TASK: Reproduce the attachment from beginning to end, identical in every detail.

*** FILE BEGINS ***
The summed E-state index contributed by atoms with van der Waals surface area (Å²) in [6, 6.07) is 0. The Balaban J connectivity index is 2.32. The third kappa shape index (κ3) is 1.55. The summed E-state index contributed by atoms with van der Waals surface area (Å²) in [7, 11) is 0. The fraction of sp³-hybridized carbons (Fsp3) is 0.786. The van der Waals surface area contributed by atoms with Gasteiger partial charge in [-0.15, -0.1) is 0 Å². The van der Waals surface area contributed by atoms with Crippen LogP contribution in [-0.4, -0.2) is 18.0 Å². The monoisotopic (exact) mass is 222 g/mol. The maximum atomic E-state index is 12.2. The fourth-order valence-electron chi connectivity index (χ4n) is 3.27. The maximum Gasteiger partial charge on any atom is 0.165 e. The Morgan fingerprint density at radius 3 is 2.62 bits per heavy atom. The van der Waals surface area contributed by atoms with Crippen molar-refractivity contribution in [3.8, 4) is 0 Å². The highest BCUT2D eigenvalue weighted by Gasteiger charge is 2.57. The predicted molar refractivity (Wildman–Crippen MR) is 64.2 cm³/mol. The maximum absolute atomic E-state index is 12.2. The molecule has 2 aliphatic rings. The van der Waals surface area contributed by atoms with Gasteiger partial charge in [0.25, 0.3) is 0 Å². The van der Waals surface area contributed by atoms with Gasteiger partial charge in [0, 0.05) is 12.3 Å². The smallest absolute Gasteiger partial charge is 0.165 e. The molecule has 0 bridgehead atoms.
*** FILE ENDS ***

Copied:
The summed E-state index contributed by atoms with van der Waals surface area (Å²) in [6, 6.07) is 0. The Balaban J connectivity index is 2.32. The third kappa shape index (κ3) is 1.55. The summed E-state index contributed by atoms with van der Waals surface area (Å²) in [7, 11) is 0. The fraction of sp³-hybridized carbons (Fsp3) is 0.786. The van der Waals surface area contributed by atoms with Gasteiger partial charge in [-0.15, -0.1) is 0 Å². The van der Waals surface area contributed by atoms with Crippen LogP contribution in [-0.4, -0.2) is 18.0 Å². The monoisotopic (exact) mass is 222 g/mol. The maximum atomic E-state index is 12.2. The fourth-order valence-electron chi connectivity index (χ4n) is 3.27. The maximum Gasteiger partial charge on any atom is 0.165 e. The Morgan fingerprint density at radius 3 is 2.62 bits per heavy atom. The van der Waals surface area contributed by atoms with Crippen molar-refractivity contribution in [3.8, 4) is 0 Å². The highest BCUT2D eigenvalue weighted by Gasteiger charge is 2.57. The predicted molar refractivity (Wildman–Crippen MR) is 64.2 cm³/mol. The maximum absolute atomic E-state index is 12.2. The molecule has 2 aliphatic rings. The van der Waals surface area contributed by atoms with Gasteiger partial charge in [0.25, 0.3) is 0 Å². The van der Waals surface area contributed by atoms with Gasteiger partial charge in [0, 0.05) is 12.3 Å². The smallest absolute Gasteiger partial charge is 0.165 e. The molecule has 0 bridgehead atoms.